I add a second notch of flaps, take a deep breath and reduce power to set up for my landing. No time to relax, I need to land in this cross wind. It’s not a pretty landing but the sim aircraft will fly again as I raise flaps and start to slow for a right hand exit to the taxiway. We review the approach, what was good, what needs attention and he adds that I did good considering the wind, gusts and turbulence he tossed in. I must have rolled my eyes because Brian commented that in IFR there is no “smooth” ride, the more you can handle here in the sim the better off you will be.

I get re-set for somewhere between OQN and MQS and shoot the approach again this time holding course much better and making gentle small corrections to compensate for the wind. I did get a little wacky as I broke out at 950’ this time rocking the wings pretty good and betting that my pax would have required the use of the sic sac in the seat pockets.

Brian re-sets again and I am off to try my hand at the GPS 9 Approach into Brandywine (OQN). I set up the Garmin 530 for my approach. I am directed to the ECZEL Initial Approach Fix (IAF). At ECZEL I turn to a course of 178* maintaining 2900’ to the CEFSY fix. No timing here on the GPS approach so I twist the DG heading bug and the CDI to reflect the new course. Throttle is set for 90 knts and I add the first notch of flaps to help me keep stable. No talk required today but this too will eventually add to my work load.

The Garmin 530 gives the new course setting as you get to the fix and I turn left to 88* again flowing through the 5 T’s. I start my descent at 500 fpm and pass through the WACCY FAF just under 2100. Minimum descent altitude (MDA) is 920’ so I call out on course and altitude looking for 920. I am ready for missed if needed and that would be a climbing right turn to 2900 direct to CEFSY and hold. Ok, back to focus on my scan and review my landing checks, mixture full rich, landing light, fuel pump on, switched to the full tank and descent looking good. Altitude 1000, 900, 950, 920…set to go missed and I have the field in sight. I add a second notch of flaps, pull some power and make a good landing.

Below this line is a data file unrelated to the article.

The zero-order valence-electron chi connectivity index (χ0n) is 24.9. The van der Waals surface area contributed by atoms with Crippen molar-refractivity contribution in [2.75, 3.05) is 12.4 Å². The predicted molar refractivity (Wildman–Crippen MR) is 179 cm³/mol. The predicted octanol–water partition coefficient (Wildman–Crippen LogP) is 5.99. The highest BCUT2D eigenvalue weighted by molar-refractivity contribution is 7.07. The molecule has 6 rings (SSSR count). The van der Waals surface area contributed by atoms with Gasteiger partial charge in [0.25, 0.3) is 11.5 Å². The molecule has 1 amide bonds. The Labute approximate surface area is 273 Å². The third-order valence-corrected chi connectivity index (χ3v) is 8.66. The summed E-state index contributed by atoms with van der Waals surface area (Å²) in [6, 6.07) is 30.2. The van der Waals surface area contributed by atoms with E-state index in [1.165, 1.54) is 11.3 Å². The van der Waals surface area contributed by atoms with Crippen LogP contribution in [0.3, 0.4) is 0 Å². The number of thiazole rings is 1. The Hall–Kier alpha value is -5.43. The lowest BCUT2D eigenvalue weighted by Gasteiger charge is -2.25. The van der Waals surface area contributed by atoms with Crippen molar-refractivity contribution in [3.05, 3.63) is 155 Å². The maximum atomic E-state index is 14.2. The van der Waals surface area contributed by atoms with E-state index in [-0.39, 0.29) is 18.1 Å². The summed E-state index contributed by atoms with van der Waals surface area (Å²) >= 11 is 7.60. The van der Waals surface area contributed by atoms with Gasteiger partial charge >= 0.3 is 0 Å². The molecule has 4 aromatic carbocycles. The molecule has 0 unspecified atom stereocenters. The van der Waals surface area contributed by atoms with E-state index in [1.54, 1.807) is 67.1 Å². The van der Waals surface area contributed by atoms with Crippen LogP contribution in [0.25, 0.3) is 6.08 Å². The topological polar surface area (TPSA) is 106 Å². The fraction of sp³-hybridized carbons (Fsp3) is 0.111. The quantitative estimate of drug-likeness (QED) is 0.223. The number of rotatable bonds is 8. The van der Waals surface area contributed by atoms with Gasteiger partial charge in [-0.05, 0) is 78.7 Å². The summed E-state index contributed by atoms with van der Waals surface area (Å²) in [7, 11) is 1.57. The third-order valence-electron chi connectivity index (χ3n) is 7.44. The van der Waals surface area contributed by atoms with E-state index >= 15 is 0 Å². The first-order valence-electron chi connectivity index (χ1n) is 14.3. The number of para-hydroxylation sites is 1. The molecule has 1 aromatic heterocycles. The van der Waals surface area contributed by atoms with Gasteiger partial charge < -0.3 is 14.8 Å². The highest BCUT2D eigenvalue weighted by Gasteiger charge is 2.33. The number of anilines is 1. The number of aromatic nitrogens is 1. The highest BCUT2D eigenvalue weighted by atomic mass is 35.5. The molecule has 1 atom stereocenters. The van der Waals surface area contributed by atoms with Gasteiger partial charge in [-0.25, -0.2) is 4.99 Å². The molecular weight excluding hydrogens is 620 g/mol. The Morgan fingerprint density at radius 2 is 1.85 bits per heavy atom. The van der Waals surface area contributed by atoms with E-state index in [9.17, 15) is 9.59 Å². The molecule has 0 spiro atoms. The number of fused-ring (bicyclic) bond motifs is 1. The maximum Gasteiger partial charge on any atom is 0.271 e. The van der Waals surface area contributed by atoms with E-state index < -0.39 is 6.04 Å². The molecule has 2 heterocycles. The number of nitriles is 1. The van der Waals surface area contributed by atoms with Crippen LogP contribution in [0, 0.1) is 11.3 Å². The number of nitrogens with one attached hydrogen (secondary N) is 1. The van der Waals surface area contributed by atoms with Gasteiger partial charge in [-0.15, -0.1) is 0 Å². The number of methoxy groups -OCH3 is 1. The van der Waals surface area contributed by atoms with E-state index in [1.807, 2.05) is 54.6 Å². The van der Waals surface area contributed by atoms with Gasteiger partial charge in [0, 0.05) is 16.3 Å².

A very busy lesson today with the need to pick up the pace on my scan and not fixate on the heading. This IR stuff reminds me of the old Ed Sullivan show (showing my age now) when he would have the people that spin/balance multiple plates on the poles. Well, that’s how it feels with the scan when the work load gets busy. It's like running from one plate the Attitude Indicator, making it just in time to reach the far end and put a spin on the Altitude and finally making it just in time to catch the Airspeed as it wobbles out of control. I'm exhausted just thinking abut it! Even though the instruments are grouped in a tight group I feel like I am running back and forth across the stage catching things when they are on the brink of dropping to the floor. Brian tells me I am doing good, handling the workload and that it WILL increase. He reminds me to be patient and keep up with my practice. The pace I am on will allow me to slowly add to the workload. When we get to flying the actual workload will seem a lot less then what I am doing in the sim. I guess it’s like my PPL lesson, baby steps.